TAKE A STAND | I was hoping that Easter would bring us a small miracle. The miracle of a political breakthrough. Not in the last place because Easter is a historically good period for miracles. It didn’t happen.
But then suddenly, last Saturday, after 7 weeks of complete silence, the news broke out. The talks about new austerity measures between Prime Minister Mark Rutte and a delegation of supporting parties collapsed, leading to the demission of the Cabinet. Elections are due for September. Already can be heard that we are synonymous to Greece, struggling with the deficit, losing credibility with the financial markets.
Whilst the world around us is changing at great pace, the Dutch political system has come to a halt. Economic and social reforms, measure to strengthen the economy will give way for elections, debates and never ending negotiations. They will be digging themselves in. The trenches of Verdun, on a 21st century background.
Just like in Verdun, the majority doesn’t know what got them into this mess, but doesn’t know how to escape either. They’re stuck and barely advancing. This is the result of our political system, the way of thinking. Politicians are paralyzed by the small margins of our mediacracy; electorally, mediawise and mentally. The inability of current politicians to explain why their policies, their choices, are the right ones is enforcing this paralysis. And the media are encouraging this behaviour.
We need a breakthrough. To be able to stay competitive in a changing world, the Netherlands badly need reforms. The labour and housing market are in bad shape, our educational system doesn’t adapt to the new reality and the economy is heading towards recession. The challenges are way too big to be dealt with on the traditional way.
We need passion, vision and courage: we need creative leadership. Politicians who are able to incorporate the outside world, trends and ambiguity in their thinking. Who dare to be contrarian, creative and original. It takes politicians that are not corroded by ‘small politics’ or the fear of the media monster. Those people, unfortunately, are scarce; especially in Parliament.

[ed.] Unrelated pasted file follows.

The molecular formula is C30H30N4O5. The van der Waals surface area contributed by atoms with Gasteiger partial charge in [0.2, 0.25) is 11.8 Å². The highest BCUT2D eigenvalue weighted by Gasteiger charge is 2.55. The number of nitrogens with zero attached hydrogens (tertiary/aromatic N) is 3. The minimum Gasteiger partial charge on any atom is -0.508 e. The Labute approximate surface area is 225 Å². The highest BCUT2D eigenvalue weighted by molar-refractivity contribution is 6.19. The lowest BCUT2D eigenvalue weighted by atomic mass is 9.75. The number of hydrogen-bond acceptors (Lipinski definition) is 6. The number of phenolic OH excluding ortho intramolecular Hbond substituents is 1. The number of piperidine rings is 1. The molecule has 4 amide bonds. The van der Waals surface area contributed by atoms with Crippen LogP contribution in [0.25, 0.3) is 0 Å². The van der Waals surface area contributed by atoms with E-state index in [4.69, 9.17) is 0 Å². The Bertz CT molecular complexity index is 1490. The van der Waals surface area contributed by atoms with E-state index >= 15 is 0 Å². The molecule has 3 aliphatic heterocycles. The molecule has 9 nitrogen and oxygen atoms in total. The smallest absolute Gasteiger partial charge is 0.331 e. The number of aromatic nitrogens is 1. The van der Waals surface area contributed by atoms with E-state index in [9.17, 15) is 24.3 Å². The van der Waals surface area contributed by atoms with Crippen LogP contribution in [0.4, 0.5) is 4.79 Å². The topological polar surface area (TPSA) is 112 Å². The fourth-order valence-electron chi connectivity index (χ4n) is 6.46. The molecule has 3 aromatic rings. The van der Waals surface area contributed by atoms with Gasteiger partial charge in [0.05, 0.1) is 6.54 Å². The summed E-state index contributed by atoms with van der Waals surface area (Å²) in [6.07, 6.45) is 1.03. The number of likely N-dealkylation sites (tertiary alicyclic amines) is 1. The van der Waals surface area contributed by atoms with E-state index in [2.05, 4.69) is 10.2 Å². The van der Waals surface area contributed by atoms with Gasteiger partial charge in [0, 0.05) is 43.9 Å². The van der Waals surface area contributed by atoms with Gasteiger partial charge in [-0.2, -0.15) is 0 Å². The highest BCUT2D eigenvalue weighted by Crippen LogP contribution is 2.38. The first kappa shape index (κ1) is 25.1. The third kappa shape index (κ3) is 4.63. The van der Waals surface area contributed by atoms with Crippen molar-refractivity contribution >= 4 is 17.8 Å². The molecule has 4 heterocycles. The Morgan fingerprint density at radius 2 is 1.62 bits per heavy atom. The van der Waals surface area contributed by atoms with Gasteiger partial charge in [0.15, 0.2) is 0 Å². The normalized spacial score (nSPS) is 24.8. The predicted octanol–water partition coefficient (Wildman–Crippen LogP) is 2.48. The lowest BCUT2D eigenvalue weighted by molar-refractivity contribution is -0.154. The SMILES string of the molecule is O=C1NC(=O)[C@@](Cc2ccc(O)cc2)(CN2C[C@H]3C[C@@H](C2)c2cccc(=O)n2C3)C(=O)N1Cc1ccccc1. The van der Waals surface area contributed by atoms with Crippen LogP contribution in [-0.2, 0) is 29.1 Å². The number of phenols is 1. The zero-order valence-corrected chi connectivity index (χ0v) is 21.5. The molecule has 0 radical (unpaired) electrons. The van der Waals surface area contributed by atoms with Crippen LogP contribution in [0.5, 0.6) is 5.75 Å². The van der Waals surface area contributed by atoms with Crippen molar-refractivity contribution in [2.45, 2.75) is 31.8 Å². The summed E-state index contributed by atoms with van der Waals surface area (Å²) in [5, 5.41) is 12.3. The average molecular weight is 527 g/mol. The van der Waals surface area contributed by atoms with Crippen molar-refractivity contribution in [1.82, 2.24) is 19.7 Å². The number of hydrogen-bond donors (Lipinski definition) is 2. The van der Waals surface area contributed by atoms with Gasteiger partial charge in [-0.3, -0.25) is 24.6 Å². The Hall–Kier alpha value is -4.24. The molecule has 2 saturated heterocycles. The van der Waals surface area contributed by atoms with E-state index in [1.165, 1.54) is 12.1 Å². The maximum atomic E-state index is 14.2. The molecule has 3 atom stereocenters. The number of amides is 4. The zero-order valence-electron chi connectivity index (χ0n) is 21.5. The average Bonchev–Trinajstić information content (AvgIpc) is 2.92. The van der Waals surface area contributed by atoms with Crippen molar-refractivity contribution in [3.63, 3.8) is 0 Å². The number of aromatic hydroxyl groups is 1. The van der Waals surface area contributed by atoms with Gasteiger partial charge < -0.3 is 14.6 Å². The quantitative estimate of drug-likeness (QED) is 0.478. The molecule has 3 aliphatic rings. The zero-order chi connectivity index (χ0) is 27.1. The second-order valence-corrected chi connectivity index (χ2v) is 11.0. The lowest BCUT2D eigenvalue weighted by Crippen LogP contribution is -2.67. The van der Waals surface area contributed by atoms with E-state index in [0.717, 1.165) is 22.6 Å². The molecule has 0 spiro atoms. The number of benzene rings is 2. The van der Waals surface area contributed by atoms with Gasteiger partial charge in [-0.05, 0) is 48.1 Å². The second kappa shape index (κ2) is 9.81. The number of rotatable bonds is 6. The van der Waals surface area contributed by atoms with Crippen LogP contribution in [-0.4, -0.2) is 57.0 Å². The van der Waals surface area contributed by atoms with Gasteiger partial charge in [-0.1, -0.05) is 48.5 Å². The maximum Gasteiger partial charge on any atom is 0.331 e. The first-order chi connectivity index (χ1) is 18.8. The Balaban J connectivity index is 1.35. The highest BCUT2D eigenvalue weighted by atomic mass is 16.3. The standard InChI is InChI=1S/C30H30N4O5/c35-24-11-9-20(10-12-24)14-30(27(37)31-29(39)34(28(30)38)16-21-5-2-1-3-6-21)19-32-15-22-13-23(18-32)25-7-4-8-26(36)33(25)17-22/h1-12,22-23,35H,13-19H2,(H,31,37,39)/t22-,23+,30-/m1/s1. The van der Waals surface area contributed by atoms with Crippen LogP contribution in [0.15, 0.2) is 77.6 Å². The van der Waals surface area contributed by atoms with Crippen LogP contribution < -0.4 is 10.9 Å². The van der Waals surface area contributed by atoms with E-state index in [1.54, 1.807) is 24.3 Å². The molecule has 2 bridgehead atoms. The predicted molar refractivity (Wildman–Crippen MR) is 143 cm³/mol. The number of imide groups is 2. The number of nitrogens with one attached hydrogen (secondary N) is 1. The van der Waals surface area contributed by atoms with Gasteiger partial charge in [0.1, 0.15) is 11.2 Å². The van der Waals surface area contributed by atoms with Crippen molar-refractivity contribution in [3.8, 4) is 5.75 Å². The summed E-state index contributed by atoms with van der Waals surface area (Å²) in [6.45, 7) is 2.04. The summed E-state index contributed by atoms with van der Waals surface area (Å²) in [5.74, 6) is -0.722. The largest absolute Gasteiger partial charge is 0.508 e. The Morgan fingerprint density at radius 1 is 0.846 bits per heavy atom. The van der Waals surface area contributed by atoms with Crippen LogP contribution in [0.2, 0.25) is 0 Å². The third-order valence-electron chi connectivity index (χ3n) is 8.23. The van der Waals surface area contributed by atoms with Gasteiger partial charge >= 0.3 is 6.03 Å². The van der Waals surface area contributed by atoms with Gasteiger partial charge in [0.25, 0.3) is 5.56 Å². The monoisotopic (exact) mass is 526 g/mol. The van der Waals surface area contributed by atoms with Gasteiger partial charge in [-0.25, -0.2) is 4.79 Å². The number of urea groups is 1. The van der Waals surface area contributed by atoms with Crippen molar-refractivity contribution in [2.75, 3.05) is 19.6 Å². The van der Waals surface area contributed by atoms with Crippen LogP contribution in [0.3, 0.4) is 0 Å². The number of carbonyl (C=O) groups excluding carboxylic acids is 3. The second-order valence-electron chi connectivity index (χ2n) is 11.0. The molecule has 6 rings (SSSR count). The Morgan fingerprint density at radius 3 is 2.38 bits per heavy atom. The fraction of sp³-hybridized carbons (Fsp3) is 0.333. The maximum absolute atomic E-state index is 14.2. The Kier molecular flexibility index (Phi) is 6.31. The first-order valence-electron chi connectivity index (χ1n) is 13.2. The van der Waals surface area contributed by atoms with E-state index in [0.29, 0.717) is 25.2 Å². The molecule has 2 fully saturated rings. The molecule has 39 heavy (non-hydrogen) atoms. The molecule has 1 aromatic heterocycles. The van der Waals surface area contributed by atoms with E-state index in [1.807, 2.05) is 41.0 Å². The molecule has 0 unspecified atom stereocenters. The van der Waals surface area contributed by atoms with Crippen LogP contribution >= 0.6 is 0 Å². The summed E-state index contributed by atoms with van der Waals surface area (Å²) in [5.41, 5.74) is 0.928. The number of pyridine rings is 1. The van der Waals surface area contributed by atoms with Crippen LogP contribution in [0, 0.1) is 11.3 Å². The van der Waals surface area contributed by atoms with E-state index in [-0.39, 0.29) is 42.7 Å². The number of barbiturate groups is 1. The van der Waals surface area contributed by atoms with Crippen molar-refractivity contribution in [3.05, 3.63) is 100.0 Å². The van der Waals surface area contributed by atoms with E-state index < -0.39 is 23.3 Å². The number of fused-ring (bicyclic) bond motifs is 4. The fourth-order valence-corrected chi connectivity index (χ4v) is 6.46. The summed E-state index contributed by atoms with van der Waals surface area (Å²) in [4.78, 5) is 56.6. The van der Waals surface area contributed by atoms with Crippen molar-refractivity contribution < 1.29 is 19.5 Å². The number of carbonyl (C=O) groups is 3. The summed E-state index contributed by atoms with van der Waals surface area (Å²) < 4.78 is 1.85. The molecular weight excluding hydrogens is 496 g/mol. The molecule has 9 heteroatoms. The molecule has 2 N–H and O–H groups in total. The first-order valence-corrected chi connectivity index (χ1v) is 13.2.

It seems that despite the fall of his cabinet, the Prime Minister, Mark Rutte is still in the lead. But he will have to leave the trenches. Escape the system and tell a new story. A story we can believe in, a vision on profit, people and environment. He has the potential. First of all, he is a skilled communicator and after the failure of the talks, freed from the difficult construction that suported his cabinet. Besides he’s usually a positive man, he has proven to be a flexible thinker and has all the air-time he needs. He knows how to inspire a team, but his capacity to inspire a nation will be decisive. Can he lead?
The worst that can happen is that he will be blamed for not following traditional procedures of compromising. That his colleagues will resent him for not following the ‘party rules’. But probably the majority will follow, because people want to be inspired, they want to be part of a project with a clear goal, especially in difficult times. The Prime Minister has proven to be a fine manager in the past. Now, he should be an inspiring leader. Fearlessly creative.
For both the country’s future and his own political future, Mark Rutte needs this transformation; this miracle to happen in the coming months. As a religious man, he should know that there are only a few Christian holidays left - Ascension day, Pentecost – to make up for the failure of Easter.